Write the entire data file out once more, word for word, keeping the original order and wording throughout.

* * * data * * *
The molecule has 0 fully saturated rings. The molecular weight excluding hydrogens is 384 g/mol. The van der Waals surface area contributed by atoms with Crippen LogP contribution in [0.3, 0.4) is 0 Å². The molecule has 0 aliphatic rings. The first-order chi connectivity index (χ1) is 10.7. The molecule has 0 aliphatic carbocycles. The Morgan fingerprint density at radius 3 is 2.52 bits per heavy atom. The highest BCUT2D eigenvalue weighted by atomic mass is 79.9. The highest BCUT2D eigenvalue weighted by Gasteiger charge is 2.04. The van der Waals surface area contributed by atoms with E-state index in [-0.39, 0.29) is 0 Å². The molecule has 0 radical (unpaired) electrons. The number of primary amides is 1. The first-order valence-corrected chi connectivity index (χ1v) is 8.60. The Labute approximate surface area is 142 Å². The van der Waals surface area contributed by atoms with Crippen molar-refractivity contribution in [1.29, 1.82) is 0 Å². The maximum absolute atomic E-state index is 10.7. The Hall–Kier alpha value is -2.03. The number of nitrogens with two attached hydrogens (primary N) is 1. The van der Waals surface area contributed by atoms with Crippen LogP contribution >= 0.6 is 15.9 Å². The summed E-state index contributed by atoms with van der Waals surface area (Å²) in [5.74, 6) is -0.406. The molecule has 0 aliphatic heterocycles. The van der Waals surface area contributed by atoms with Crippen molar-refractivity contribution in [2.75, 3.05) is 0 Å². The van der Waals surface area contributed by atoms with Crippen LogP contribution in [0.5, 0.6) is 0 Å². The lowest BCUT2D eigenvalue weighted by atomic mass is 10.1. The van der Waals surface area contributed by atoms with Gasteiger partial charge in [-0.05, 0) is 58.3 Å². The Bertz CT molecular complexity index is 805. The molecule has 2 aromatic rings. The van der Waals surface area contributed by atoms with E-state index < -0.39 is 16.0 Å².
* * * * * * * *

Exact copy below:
The molecule has 0 fully saturated rings. The molecular weight excluding hydrogens is 384 g/mol. The van der Waals surface area contributed by atoms with Crippen LogP contribution in [0.3, 0.4) is 0 Å². The molecule has 0 aliphatic rings. The first-order chi connectivity index (χ1) is 10.7. The molecule has 0 aliphatic carbocycles. The Morgan fingerprint density at radius 3 is 2.52 bits per heavy atom. The highest BCUT2D eigenvalue weighted by atomic mass is 79.9. The highest BCUT2D eigenvalue weighted by Gasteiger charge is 2.04. The van der Waals surface area contributed by atoms with E-state index in [-0.39, 0.29) is 0 Å². The molecule has 0 radical (unpaired) electrons. The number of primary amides is 1. The first-order valence-corrected chi connectivity index (χ1v) is 8.60. The Labute approximate surface area is 142 Å². The van der Waals surface area contributed by atoms with Crippen molar-refractivity contribution in [1.29, 1.82) is 0 Å². The maximum absolute atomic E-state index is 10.7. The Hall–Kier alpha value is -2.03. The number of nitrogens with two attached hydrogens (primary N) is 1. The van der Waals surface area contributed by atoms with Crippen LogP contribution >= 0.6 is 15.9 Å². The summed E-state index contributed by atoms with van der Waals surface area (Å²) in [5.74, 6) is -0.406. The molecule has 0 aliphatic heterocycles. The van der Waals surface area contributed by atoms with Crippen molar-refractivity contribution in [2.75, 3.05) is 0 Å². The van der Waals surface area contributed by atoms with Crippen LogP contribution in [0.5, 0.6) is 0 Å². The lowest BCUT2D eigenvalue weighted by atomic mass is 10.1. The van der Waals surface area contributed by atoms with Gasteiger partial charge in [-0.05, 0) is 58.3 Å². The Bertz CT molecular complexity index is 805. The molecule has 2 aromatic rings. The van der Waals surface area contributed by atoms with E-state index < -0.39 is 16.0 Å².